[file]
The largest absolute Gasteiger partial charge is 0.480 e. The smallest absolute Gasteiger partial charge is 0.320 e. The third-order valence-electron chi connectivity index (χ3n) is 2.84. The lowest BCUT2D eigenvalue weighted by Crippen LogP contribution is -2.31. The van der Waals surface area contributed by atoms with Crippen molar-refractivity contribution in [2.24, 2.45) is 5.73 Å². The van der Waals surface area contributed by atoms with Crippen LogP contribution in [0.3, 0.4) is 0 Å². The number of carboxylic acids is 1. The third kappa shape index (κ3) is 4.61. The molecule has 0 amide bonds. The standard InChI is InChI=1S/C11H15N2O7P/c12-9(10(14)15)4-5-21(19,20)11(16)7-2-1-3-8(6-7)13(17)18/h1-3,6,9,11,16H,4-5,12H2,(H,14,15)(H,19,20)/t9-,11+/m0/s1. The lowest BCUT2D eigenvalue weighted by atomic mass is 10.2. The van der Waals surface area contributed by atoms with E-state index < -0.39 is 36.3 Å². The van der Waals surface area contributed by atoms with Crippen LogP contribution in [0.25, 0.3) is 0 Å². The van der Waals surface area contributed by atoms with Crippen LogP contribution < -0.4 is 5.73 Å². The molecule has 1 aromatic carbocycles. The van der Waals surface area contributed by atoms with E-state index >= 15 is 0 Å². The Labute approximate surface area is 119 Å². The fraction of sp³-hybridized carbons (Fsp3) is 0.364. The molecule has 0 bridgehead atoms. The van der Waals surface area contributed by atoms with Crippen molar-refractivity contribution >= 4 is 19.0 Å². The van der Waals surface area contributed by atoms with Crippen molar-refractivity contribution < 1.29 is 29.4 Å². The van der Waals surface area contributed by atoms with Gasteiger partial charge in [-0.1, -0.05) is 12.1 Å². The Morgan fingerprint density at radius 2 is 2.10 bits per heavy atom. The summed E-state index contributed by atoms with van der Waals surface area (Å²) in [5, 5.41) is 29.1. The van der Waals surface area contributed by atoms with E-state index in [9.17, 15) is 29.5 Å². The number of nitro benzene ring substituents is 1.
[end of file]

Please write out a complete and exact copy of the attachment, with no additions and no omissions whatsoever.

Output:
The largest absolute Gasteiger partial charge is 0.480 e. The smallest absolute Gasteiger partial charge is 0.320 e. The third-order valence-electron chi connectivity index (χ3n) is 2.84. The lowest BCUT2D eigenvalue weighted by Crippen LogP contribution is -2.31. The van der Waals surface area contributed by atoms with Crippen molar-refractivity contribution in [2.24, 2.45) is 5.73 Å². The van der Waals surface area contributed by atoms with Crippen LogP contribution in [0.3, 0.4) is 0 Å². The number of carboxylic acids is 1. The third kappa shape index (κ3) is 4.61. The molecule has 0 amide bonds. The standard InChI is InChI=1S/C11H15N2O7P/c12-9(10(14)15)4-5-21(19,20)11(16)7-2-1-3-8(6-7)13(17)18/h1-3,6,9,11,16H,4-5,12H2,(H,14,15)(H,19,20)/t9-,11+/m0/s1. The lowest BCUT2D eigenvalue weighted by atomic mass is 10.2. The van der Waals surface area contributed by atoms with E-state index < -0.39 is 36.3 Å². The van der Waals surface area contributed by atoms with Crippen LogP contribution in [0.25, 0.3) is 0 Å². The van der Waals surface area contributed by atoms with Crippen LogP contribution < -0.4 is 5.73 Å². The molecule has 1 aromatic carbocycles. The van der Waals surface area contributed by atoms with E-state index >= 15 is 0 Å². The Labute approximate surface area is 119 Å². The fraction of sp³-hybridized carbons (Fsp3) is 0.364. The molecule has 0 bridgehead atoms. The van der Waals surface area contributed by atoms with Crippen molar-refractivity contribution >= 4 is 19.0 Å². The van der Waals surface area contributed by atoms with Crippen molar-refractivity contribution < 1.29 is 29.4 Å². The van der Waals surface area contributed by atoms with Gasteiger partial charge in [-0.1, -0.05) is 12.1 Å². The Morgan fingerprint density at radius 2 is 2.10 bits per heavy atom. The summed E-state index contributed by atoms with van der Waals surface area (Å²) in [5, 5.41) is 29.1. The van der Waals surface area contributed by atoms with E-state index in [9.17, 15) is 29.5 Å². The number of nitro benzene ring substituents is 1.